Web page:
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In US, 8 million baby boomers go hungry amid health and economic challenges

The baby boomer generation was supposed to be the one that slid into its twilight years with everything sorted out – health, financial stability and long life expectancy. But that may not be the case. According to a new study, boomers – defined by the authors as people between the ages of 50 and 64 – are facing a host of health and economic challenges.

The study, released last week by Feeding America – a nonprofit network of food banks – with funding from the AARP Foundation, a lobbying group for older adults, found that roughly 8 million baby boomers are going hungry and are turning to charity for food. According to the report, which surveyed 60,000 people, the main challenges fueling the crisis were unemployment, housing shortages and poor health.

“Our network serves 13 million older adults and we expect that number to rise,” said Matt Knott, president of Feeding America. “This is absolutely the right time to be taking a hard look at the data to determine the challenges our mature clients face.”

The AARP report uses the US Department of Agriculture’s definition of food insecurity, which is “a household-level economic and social condition of limited or uncertain access to adequate food”. According to the study of the older adults relying on the services of Feeding America, 62% were baby boomers.

In addition to detrimental health outcomes for the roughly 10,000 people in America who turn 65 each day, there are troubling signs that the challenges facing boomers are spilling out in unexpected ways into the economy.

According to the study, nearly two-thirds of respondents ages 50 to 64 had not been employed in the past year, with 73% indicating poor health and disability as the reason, while 28% reported searching for work in the past four weeks. Even more concerning, 67% said they lived in a household with an annual income of less than $20,000. Despite their health and financial struggles, boomers aren’t yet eligible for federal programs like Medicare or social security to ease the load.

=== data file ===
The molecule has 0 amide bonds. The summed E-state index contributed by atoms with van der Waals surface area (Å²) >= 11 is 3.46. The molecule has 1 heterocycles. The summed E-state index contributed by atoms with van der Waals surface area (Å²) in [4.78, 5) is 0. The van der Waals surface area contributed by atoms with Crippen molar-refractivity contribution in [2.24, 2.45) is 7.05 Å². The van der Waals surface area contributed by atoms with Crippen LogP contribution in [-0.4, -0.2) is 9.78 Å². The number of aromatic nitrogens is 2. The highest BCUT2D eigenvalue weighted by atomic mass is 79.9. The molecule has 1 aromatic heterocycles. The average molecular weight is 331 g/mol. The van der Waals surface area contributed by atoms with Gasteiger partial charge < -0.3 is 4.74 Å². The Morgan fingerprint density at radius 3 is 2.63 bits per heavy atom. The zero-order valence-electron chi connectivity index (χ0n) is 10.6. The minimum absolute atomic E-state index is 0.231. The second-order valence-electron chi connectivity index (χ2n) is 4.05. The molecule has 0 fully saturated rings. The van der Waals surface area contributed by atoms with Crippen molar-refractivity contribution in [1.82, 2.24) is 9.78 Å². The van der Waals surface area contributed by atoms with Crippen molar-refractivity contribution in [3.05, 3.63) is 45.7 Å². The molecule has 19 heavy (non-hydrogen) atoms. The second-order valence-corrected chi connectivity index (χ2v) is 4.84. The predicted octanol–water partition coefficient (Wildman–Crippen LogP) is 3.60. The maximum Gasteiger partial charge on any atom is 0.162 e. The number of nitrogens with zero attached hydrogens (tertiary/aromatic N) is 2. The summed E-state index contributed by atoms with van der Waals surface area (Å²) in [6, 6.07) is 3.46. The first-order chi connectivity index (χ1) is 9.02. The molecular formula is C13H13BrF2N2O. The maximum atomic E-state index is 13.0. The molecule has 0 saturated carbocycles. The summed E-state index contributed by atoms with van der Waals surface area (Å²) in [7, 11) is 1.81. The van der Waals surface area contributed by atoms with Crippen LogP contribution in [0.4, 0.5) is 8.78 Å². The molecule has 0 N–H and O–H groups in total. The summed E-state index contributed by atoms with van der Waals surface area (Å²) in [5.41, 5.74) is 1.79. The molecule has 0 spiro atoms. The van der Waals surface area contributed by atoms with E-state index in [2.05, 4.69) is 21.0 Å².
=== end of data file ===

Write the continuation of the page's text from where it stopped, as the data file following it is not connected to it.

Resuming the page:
It’s a vicious cycle, and it can be difficult to determine which set of problems came first. What is clear is that the effects are visible and growing.

“Increasing chronic disease and disability in baby boomers can have consequences beyond poor health and higher medical bills,” King said. “Disability can lead to unemployment and lower income, and lower income can lead to having less money for essentials such as food.”

Some programs are helping to provide nutritional support to some disadvantaged baby boomers. For example, the Senior Farmer’s Market Nutrition Program, a USDA-sponsored initiative, gives seniors in many states vouchers that can be exchanged for fresh foods at farmers’ markets. However, the program – like many others – is only available to low-income seniors who are at least 60 years old, so it is effectively closed off to many younger boomers who are still in the workforce.

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Experts say that businesses also have a role to play in tackling the problem. Along with giving more jobs to older adults, companies can help fund local programs aimed at improving the health of boomers.

“Addressing the system-wide economic issues is obviously needed,” said Dana King, professor and chair of West Virginia University’s Department of Family Medicine and lead author of a 2013 study of health issues affecting boomers. “The private sector can help by promoting workplace wellness and contributing to community public health programs that encourage regular exercise and healthy diet habits in the adult working population.”

Bruce Watson, a freelance writer and editor, contributed to this article.


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